I could swear I posted this before, but I can't seem to find it. It ties up some loose ends from previous posts.
This image was captioned "Planing Mill and Yards at Ruthton Hill, 1901 (Land leased for mill by J.W. Morton, for 99 years.) Burned in 1911." Notes on the reverse add that Mr. Morton leased it with Mr. Davenport, the rent was $1/year, and the superintendent's house survived the 1911 fire.
Perhaps the reason this image seems so familiar is it is a very similar view to this view of the Davenport Brothers Lumber Company. Both of them show the business end of the flume which apparently carried rough sawed logs from the Greenpoint mill. The pieces are starting to fit together: Logs cut above Greenpoint travel to Greenpoint mill by flume, then rough sawed logs travel by flume (perhaps this one) to the planing mill where they are converted to dimensional lumber and loaded onto the railroad for shipment to market.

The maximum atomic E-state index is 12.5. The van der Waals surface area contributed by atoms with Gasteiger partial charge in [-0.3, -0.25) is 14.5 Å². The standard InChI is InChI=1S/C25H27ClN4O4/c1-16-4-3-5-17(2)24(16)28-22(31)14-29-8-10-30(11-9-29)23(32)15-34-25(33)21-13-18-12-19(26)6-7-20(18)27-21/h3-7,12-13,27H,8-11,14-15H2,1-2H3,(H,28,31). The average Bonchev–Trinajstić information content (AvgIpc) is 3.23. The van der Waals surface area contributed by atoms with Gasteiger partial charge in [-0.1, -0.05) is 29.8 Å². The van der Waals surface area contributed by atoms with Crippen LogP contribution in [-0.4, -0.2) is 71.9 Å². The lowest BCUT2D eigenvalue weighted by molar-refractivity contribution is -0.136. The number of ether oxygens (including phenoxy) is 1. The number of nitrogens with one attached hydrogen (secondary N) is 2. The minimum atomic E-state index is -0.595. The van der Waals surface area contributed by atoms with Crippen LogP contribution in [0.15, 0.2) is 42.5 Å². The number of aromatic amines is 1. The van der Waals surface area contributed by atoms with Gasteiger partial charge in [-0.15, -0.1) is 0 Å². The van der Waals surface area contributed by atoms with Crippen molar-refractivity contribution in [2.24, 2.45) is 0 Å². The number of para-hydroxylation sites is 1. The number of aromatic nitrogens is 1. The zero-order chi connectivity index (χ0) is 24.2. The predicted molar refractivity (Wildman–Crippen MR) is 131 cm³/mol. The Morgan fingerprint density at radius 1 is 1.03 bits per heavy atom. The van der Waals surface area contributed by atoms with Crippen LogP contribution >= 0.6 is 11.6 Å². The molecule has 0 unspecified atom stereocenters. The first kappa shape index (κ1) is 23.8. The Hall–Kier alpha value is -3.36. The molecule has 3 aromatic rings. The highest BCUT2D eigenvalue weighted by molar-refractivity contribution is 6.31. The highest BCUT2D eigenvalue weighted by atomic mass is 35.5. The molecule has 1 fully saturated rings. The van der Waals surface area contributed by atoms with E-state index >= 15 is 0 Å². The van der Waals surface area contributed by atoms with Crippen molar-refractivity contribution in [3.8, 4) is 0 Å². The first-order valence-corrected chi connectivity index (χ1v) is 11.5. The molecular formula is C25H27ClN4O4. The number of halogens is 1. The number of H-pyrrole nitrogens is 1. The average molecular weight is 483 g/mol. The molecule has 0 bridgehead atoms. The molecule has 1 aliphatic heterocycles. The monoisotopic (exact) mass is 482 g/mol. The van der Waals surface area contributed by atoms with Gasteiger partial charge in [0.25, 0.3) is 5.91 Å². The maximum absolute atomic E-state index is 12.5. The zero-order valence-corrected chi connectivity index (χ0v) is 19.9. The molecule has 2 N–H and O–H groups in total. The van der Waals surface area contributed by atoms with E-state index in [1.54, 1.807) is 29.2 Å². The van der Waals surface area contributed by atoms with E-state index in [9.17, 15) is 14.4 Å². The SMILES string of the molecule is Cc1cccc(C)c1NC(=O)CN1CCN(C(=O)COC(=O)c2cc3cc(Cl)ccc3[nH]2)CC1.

The passenger train is speeding towards the Hood River Depot. The freight car on the siding is marked "Great Northern Railroad".
Category: [Downtown Hood River]
What is the guy doing down there on the planking or deck. Are those two little stoves and he is cooking something? Wonder what this roof thing is all about sitting on the deck.
I wonder if the man sitting on the hill is the photographer and set it up so he could be in the photo. Matthew Brady did a lot of this when he was photoing the Civil War battle sights.
Charlott on 6th May 2014 @ 7:06am
What happened to the flumes during the winter? Were they shut down, or did they become ice chutes?
Rawhyde on 6th May 2014 @ 7:12am
1 uptop ..... 4 below..... Plus 2 w four legs - Good Gorge morning all !